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The Governor’s Phase 2 plan starts on Friday, May 22. Read more at https://covid.ks.gov/
Under Phase 2, the following, unless they are repurposed for use in an essential function under the Kansas Essential Function Framework, shall remain closed to the public:
Options are donations, for-purchase, or make-your-own. Businesses can go to https://regionreimagined.org/business-access-to-masks-ppe/ to learn how to access donated masks in your county and/or get on a donation waiting list, view a full list of regional PPE suppliers to purchase PPE, and instructions on how to make your own.
Yes, self-service drinks and buffets are allowed.
See CDC guidance for restaurants at https://www.cdc.gov/coronavirus/2019-ncov/community/organizations/business-employers/bars-restaurants.html
Restaurants and retail food establishments are regulated at the state and local level. State, local, and tribal regulators use the Food Code published by the FDA to develop or update their own food safety rules. Again, there is no current evidence to support the transmission of COVID-19 associated with food or food packaging.
It may be possible that a person can get COVID-19 by touching a surface or object that has the virus on it and then touching their mouth, nose, or possibly eyes, but this is not thought to be the main way the virus spreads. The coronavirus is mostly spread from one person to another through respiratory droplets. However, it’s always critical to follow the 4 key steps of food safety—clean, separate, cook, and chill—to prevent foodborne illness.
As an extra precaution to help avoid the transmission of COVID-19 through surface contact, we recommend frequent washing and sanitizing of all food contact surfaces and utensils. Food-service workers also must practice frequent hand washing and glove changes before and after preparing food. Include frequent cleaning and sanitizing of counters and condiment containers. Consumers should wash their hands after using serving utensils.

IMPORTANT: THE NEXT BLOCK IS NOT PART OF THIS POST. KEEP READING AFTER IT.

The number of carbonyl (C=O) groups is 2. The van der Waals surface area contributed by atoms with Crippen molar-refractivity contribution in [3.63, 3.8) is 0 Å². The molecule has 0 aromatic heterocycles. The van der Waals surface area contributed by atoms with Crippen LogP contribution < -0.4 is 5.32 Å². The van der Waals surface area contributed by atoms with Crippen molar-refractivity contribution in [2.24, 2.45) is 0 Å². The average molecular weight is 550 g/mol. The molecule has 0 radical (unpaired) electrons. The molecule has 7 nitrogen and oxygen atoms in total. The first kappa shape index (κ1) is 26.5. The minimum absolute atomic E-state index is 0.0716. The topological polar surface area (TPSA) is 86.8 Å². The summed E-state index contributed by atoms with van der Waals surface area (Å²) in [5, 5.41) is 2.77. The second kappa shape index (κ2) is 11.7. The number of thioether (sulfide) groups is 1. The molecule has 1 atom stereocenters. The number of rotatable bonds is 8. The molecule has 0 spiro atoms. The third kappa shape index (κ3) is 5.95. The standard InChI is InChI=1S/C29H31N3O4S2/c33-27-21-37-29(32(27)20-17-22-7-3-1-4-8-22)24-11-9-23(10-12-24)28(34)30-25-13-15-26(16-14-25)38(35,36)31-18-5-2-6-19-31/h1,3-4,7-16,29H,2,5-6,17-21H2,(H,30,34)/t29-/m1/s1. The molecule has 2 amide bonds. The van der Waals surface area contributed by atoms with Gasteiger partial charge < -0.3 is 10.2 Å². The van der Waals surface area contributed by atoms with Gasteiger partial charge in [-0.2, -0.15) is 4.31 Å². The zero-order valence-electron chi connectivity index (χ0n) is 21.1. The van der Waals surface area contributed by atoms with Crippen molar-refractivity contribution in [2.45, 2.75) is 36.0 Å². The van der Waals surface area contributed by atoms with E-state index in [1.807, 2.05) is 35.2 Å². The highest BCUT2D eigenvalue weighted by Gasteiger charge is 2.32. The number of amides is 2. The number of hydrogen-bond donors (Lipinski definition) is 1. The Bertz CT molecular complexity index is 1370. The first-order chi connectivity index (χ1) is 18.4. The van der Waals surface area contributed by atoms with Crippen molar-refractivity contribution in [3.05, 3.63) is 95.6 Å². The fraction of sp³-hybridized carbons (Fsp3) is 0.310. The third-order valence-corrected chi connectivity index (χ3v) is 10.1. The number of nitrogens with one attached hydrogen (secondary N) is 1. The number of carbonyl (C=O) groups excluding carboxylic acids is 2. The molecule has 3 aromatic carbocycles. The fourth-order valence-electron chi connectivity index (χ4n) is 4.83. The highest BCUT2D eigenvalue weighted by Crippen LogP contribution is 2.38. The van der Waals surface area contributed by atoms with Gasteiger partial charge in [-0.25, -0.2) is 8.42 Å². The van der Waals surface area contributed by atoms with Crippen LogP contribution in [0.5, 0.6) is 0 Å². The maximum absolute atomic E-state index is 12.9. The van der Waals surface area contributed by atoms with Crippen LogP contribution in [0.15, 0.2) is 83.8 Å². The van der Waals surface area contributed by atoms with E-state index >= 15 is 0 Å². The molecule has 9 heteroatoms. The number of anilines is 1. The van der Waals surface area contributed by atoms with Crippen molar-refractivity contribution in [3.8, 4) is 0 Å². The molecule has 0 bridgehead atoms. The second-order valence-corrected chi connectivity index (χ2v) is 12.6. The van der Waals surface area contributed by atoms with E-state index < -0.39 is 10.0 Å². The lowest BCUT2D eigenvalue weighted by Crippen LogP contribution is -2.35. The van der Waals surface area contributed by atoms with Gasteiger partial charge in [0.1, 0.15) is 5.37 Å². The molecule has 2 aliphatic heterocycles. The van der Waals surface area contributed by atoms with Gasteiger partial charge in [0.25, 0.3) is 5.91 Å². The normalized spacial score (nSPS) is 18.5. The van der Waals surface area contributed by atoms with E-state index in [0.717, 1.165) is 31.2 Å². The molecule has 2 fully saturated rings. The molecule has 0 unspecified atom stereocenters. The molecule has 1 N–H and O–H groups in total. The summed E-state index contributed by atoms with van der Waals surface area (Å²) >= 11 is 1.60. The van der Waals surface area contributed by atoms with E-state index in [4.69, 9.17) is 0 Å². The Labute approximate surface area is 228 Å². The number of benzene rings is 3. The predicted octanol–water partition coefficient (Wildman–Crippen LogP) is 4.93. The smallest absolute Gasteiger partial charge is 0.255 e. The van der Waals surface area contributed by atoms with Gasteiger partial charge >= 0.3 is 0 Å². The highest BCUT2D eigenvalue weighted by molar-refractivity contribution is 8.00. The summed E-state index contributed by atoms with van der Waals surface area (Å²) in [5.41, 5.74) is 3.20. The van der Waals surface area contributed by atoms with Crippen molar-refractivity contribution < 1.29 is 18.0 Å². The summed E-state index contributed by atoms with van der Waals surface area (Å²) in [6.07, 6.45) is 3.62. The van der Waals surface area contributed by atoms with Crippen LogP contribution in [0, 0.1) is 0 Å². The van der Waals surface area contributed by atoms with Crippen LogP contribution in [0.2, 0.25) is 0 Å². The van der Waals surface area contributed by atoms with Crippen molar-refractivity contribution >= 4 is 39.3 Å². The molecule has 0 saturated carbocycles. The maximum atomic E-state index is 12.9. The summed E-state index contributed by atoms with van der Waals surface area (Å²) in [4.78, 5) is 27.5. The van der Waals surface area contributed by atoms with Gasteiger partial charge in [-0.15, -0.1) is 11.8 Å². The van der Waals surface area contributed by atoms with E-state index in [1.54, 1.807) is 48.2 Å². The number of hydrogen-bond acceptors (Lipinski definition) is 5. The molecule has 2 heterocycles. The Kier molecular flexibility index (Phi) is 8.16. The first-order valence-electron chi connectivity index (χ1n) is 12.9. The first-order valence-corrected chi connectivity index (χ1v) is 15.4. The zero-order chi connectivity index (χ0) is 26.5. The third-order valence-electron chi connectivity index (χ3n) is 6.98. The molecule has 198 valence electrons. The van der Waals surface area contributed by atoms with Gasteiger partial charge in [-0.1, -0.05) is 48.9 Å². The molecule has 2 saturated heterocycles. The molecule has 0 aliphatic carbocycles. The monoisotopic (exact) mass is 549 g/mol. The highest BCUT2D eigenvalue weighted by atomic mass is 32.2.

In communities with sustained transmission of COVID-19, state and local health authorities have implemented social-distancing measures which discourage or prohibit dining in congregate settings. We also recommend discontinuing self-service buffets and salad bars until these measures are lifted.
Unlike foodborne gastrointestinal (GI) viruses like norovirus and hepatitis A that often make people ill through contaminated food, SARS-CoV-2, which causes COVID-19, is a virus that causes respiratory illness. Foodborne exposure to this virus is not known to be a route of transmission.
Customers can still pay servers directly. If there is a point of sale desk, or a host podium (or station where patrons are greeted) those locations should have plexiglass or other barriers between staff and customers.
Dine-in seating and service at restaurants is required to close at 10:00 p.m. in Riley County.
Drive-through, carry-out, and curbside service may continue.
The doors should close at 10 p.m. and customers should be encouraged to leave before that time. No additional food or drinks should be served to existing dine-in customers past 10 p.m. in Phase 2.
Drive-through, delivery, carry-out, and curbside services may continue past 10 p.m.
Example: County order says clubhouses should remain closed. Can the restaurant reopen, along with the pro shop?
Restaurant and pro shop are able to reopen.
Yes, churches can reopen to hold services for full congregations provided they practice social distancing and comply with the stipulations outlined for churches/religious services in the “Safety Requirements and Guidelines for All Businesses in Riley County". Continue to offer online or virtual services. Encourage elderly and high-risk members to stay home. Close coffee bars and similar areas.